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Books in the Transformations Series

 

Published in 2010

Feminism, Culture and Embodied Practice The Rhetorics of Comparison

Carolyn Pedwell

Feminism, Culture and Embodied Practice examines how cross cultural comparisons of embodied practices function as a rhetorical device - with particular theoretical, social and political effects - in a range of contemporary feminist texts. It asks: Why and how are cross-cultural links among these practices drawn by feminist theorists and commentators, and what do these analogies do? What knowledges, hierarchies and figurations do these comparisons produce, disrupt and/or reify in feminist theory, and how do such effects resonate within popular culture? Taking a relational web approach that focuses on unravelling the binary threads that link specific embodied practices within a wider representational community, this book highlights how we depend on and affect one another across cultural and geo-political contexts.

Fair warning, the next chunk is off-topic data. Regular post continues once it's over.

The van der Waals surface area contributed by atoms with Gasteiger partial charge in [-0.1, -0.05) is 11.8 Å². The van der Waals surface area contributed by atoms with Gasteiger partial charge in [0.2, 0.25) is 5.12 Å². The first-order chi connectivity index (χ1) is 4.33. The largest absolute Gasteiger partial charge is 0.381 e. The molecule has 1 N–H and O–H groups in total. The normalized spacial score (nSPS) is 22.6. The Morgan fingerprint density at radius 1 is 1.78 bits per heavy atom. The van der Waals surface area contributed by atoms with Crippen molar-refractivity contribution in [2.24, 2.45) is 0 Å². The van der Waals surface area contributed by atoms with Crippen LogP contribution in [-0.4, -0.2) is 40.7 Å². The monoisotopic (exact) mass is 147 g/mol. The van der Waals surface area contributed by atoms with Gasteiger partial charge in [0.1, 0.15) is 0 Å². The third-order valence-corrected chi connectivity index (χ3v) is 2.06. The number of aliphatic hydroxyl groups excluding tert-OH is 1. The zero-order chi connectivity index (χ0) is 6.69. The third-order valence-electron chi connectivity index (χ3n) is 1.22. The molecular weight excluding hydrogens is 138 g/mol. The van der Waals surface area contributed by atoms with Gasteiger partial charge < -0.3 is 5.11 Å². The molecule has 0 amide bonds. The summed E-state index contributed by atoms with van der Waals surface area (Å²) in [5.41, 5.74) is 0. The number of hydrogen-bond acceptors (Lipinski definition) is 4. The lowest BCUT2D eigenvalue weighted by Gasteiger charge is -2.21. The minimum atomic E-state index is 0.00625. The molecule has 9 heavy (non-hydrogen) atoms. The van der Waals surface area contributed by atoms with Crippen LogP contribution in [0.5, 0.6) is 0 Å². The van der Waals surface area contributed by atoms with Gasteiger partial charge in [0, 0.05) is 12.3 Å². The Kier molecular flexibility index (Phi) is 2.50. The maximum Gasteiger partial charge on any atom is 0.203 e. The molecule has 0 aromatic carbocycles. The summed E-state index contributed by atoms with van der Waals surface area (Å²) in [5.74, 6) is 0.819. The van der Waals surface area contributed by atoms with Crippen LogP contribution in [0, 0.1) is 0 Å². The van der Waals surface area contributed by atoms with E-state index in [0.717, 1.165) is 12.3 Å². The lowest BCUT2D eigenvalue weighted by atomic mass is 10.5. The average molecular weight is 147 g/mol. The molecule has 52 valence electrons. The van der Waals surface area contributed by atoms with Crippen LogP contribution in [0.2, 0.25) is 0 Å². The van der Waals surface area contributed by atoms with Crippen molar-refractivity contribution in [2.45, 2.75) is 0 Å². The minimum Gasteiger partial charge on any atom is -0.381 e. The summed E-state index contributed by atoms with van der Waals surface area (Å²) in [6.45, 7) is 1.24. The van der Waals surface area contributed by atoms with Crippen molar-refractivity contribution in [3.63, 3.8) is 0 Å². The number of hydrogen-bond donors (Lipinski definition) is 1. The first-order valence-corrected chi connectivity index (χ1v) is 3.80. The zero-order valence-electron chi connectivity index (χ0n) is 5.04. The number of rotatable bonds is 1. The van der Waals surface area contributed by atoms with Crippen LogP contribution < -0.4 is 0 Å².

Published in 2010

Film, Feminism and Melanie Klein: Weird Lullabies

Suzy Gordon

Exploring the encounter between feminism, film theory, and the psychoanalysis of Melanie Klein, this book argues for the importance of 'negativity' as a key concept through which to develop a feminist cultural politics responsive to the violence and pessimism of a new generation of women's films. Revisiting questions of spectatorship and subjectivity, this key text radically rethinks the significance of female destructiveness for feminism and for film theory. It examines the ways that violence shapes cinematic and psychic structures and identifications, presenting the reader with new terms for thinking about film and femininity, feminism and subjectivity. With chapters on films such as The Piano (Jane Campion 1993), Crush (Alison Maclean 1992), and Breaking the Waves (Lars von Trier 1996), this book provides a timely intervention into an enduring but controversial area of contemporary feminist theory.